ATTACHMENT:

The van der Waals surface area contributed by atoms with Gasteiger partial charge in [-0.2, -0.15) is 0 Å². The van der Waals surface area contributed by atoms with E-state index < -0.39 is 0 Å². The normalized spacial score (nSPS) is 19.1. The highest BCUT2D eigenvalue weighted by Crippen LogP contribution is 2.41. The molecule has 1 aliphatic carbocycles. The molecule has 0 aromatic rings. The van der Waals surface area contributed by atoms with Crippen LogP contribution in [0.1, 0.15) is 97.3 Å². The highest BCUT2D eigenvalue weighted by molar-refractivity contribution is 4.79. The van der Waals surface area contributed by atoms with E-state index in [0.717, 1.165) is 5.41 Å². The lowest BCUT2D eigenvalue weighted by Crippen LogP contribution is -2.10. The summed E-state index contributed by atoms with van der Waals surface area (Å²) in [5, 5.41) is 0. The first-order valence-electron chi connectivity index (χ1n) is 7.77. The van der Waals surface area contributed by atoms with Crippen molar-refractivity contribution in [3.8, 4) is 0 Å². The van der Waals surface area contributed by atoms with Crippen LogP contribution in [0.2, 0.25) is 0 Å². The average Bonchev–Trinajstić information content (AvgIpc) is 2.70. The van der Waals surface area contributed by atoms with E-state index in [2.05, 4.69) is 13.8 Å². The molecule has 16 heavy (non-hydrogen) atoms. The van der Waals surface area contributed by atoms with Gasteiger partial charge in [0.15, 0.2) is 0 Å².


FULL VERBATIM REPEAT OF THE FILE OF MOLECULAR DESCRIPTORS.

The van der Waals surface area contributed by atoms with Gasteiger partial charge in [-0.2, -0.15) is 0 Å². The van der Waals surface area contributed by atoms with E-state index < -0.39 is 0 Å². The normalized spacial score (nSPS) is 19.1. The highest BCUT2D eigenvalue weighted by Crippen LogP contribution is 2.41. The molecule has 1 aliphatic carbocycles. The molecule has 0 aromatic rings. The van der Waals surface area contributed by atoms with Crippen LogP contribution in [0.1, 0.15) is 97.3 Å². The highest BCUT2D eigenvalue weighted by molar-refractivity contribution is 4.79. The van der Waals surface area contributed by atoms with E-state index in [0.717, 1.165) is 5.41 Å². The lowest BCUT2D eigenvalue weighted by Crippen LogP contribution is -2.10. The summed E-state index contributed by atoms with van der Waals surface area (Å²) in [5, 5.41) is 0. The first-order valence-electron chi connectivity index (χ1n) is 7.77. The van der Waals surface area contributed by atoms with Crippen molar-refractivity contribution in [3.8, 4) is 0 Å². The van der Waals surface area contributed by atoms with Crippen LogP contribution in [0.2, 0.25) is 0 Å². The average Bonchev–Trinajstić information content (AvgIpc) is 2.70. The van der Waals surface area contributed by atoms with E-state index in [2.05, 4.69) is 13.8 Å². The molecule has 16 heavy (non-hydrogen) atoms. The van der Waals surface area contributed by atoms with Gasteiger partial charge in [0.15, 0.2) is 0 Å².